The rare treasure that is Cuttaloosa Valley

7 reasons why you should plan a visit in 2022.

It’s only 3 miles long. But it leads way back in county history amid scenery unrivaled in Buck County.My family discovered Cuttaloosa quite by accident many years ago after a late afternoon visit to the now closed Cuttaloosa Inn at Route 32 at the Delaware River. After dining on a terrace overlooking the inn’s picturesque waterfall, we followed Cuttaloosa Road inland wedged in by steep hills. Hugging swift-flowing Cuttaloosa Creek, the macadam drive opened to a fairy tale a quarter mile from the river. On one side of the creek was a waterwheel churning creek water beside a rustic shelter for sheep and chickens. Over lording the tranquil scene amid the distant tinkle of bells on sheep collars was “Cuttaloosa Glen” mansion on the opposite side of the road. The road continued upstream through emerald meadows with free-standing white sycamore trees and flowering rhododendrons.

Artists frequently paint scenes in Cuttaloosa Valley.

We’ve returned again and again, a tradition that now includes our grandchildren. Over the years, we’ve unlocked Cuttaloosa’s history and share today seven reasons it’s unique.


Long before anyone wrote anything about Cuttaloosa Valley, a substantial Native American village existed at the creek’s headwaters. If you enter the valley at Sugan Road’s intersection with Cuttaloosa Road, preserved meadowlands once was the site of the Lenape village of Gattalosso. Variations on the name include Quatielassie, Quetyelassy, Quotylossey, Cutelausse and Cuttelassey before finally settling on Cuttalossa for not only the village but the creek and its spectacular run to the river.


The rush of the creek in its run to the Delaware enabled settlers to build water-powered lumber, grist and saw mills in the mid-1700s. Ruins still exist. The valley’s hillsides were quarried in the 1800s to supply sandstone for mansions in New York and Philadelphia including its Reading Railroad Terminal. Cut by 200 workers, the stone made its way to market aboard boats on the Delaware Canal and via a suspended tramway over the river to New Jersey.


A familiar figure in the valley was grade-schooler Zebulon Pike who lived in a red house on the hill above the creek in the late 1700s. Zeb daily walked to a one-room Quaker school on Sugan Road in Solebury Village three miles away. When he was old enough, he entered the U.S. Army and as a lieutenant led two explorations of the Louisiana Purchase for President Thomas Jefferson. He discovered and climbed a Rocky Mountain peak on the far side of what was then called the Great American Desert separating the U.S. from Mexico. The 14,000-foot summit would become famous as Pike’s Peak, the sight of which represented salvation to California gold seekers crossing the desert from Kansas City. Their familiar refrain on departure was “Pikes Peak or Bust.”


During the American Revolution, the infamous Doan Gang haunted the valley. A persistent legend is the outlaws tortured the proprietor of the valley’s Hard Times Tavern on River Road. They forced him to dance on a fire-heated iron bake pan to get him to disclose where he kept his cash. The tavern today is a private home across from Cuttaloosa Inn.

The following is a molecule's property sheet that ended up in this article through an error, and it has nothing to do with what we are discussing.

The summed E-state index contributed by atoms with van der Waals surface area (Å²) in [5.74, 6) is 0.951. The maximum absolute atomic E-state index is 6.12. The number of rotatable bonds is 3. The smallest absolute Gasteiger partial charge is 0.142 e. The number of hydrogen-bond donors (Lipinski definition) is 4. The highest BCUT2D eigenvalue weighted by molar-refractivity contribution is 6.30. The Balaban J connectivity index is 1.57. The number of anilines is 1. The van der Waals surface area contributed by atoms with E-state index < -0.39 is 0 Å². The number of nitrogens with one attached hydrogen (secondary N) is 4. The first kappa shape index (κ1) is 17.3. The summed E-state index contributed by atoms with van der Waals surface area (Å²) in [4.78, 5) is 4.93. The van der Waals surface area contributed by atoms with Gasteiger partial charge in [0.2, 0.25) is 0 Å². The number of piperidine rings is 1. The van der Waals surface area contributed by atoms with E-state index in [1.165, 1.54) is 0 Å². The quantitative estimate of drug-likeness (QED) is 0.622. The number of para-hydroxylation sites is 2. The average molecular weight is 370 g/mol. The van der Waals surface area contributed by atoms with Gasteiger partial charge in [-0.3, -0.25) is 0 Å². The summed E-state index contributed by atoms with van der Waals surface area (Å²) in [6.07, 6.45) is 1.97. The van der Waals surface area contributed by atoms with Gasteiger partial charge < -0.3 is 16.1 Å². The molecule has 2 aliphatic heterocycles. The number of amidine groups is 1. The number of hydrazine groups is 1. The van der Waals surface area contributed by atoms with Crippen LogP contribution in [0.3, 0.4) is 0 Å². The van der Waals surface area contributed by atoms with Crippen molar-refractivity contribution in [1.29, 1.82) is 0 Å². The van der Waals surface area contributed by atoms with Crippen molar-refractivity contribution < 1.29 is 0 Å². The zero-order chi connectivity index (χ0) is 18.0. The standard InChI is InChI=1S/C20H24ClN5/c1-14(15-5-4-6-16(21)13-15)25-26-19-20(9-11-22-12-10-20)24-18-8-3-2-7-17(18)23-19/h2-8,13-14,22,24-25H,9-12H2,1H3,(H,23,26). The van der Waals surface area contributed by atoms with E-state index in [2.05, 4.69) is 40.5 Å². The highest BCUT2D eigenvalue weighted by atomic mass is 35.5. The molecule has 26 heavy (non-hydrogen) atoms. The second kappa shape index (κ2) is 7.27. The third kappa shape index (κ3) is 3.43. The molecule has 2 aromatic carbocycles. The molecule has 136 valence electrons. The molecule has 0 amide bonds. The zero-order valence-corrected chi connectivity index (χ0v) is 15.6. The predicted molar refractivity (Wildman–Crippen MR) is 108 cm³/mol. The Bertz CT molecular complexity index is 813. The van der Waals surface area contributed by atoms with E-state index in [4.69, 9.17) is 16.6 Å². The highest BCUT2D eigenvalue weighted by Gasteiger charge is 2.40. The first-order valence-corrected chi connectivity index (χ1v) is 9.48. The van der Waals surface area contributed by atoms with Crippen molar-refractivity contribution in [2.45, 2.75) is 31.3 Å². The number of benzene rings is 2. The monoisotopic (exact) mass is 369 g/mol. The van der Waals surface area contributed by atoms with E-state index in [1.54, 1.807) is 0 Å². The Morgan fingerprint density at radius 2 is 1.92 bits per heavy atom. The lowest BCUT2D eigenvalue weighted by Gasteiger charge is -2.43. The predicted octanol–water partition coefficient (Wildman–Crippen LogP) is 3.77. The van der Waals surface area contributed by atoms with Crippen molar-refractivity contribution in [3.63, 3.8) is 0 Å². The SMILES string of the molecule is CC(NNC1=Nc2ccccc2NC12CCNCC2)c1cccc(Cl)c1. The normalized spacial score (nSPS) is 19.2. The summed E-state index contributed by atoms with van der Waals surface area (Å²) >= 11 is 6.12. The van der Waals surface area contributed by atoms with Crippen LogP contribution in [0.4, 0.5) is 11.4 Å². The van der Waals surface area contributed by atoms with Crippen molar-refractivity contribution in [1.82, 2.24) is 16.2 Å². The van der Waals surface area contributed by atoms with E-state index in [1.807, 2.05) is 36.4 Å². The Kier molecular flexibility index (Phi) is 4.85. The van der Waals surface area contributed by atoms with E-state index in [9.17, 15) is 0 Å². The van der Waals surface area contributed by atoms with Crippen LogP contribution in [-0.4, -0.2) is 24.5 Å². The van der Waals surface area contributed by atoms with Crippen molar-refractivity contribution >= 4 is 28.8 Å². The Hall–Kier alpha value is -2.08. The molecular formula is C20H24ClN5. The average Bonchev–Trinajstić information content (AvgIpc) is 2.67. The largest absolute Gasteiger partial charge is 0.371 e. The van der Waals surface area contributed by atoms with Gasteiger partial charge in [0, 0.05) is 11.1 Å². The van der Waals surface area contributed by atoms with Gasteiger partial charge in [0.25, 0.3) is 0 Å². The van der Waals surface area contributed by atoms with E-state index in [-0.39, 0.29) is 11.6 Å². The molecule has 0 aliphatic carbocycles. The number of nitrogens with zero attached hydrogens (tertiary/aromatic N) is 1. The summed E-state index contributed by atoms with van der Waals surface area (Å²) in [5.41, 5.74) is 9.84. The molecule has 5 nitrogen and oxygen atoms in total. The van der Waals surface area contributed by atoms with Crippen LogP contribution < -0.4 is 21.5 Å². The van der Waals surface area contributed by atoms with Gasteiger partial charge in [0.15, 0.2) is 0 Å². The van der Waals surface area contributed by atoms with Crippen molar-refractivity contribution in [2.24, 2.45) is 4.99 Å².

Famous poet John Greenleaf Whittier inspired formation of a poetry society after the Civil War that met in Cuttaloosa Valley around this rock where members would stand to recite their works; author Carl LaVO stands next to the granite stump.


One of the nation’s foremost abolitionists and poets frequented the valley in the mid-1800s. John Greenleaf Whittier lived for two years on Coppernose Mountain overlooking Cuttaloosa Creek. He enjoyed strolling the valley en route to Lumberville to gather mail at the village postoffice. Whittier’s presence inspired the formation of a poetry society after the Civil War. The group met at “Poet’s Rock”, a granite outcropping with a flat top beside the creek. Local poets would stand on the rock and read lyrics to gathered friends. Among them was Thaddeus Kenderdine who began:

“Where Cuttaloosa’s waters roll
murmuring on their way,
“Twixt hazel clumps and elders,

‘neath old tree mossed and gray;
“Just while across the valley
from the old, old grist-mill come
“The water wheel’s low patter,
the millstone’s drowsy hum.”


It’s normal in Cuttaloosa Valley to find an artist capturing a moment in oils or watercolors. Perhaps the lush landscape is what drew Daniel Garber and his wife to the valley in 1907. He bought Cuttaloosa Glen and turned its barn into an art studio. He also acquired a nearby cottage for a rental retreat. Garber, a professor at the Pennsylvania Academy for Fine Arts for 40 years, was a key member of the art colony at Phillips Mill in New Hope. His American Impressionist art is much admired today.


Driving Cuttaloosa Road is a mesmerizing, relaxing experience. You come away with a sense of just how special this corner of Mother Nature is. Local author Willis M. Rivinus refers to “the extraordinary heritage of one of the most beautiful small valleys in America.” We look forward to seeing you there in this year.


Sources include “The Cuttaloosa” by William J. Bucks published in 1897 by the Doylestown Intelligencer;”Cuttaloosa Valley Historic District” on the web at, and resources provided by the always helpful Solebury Township Historical Society.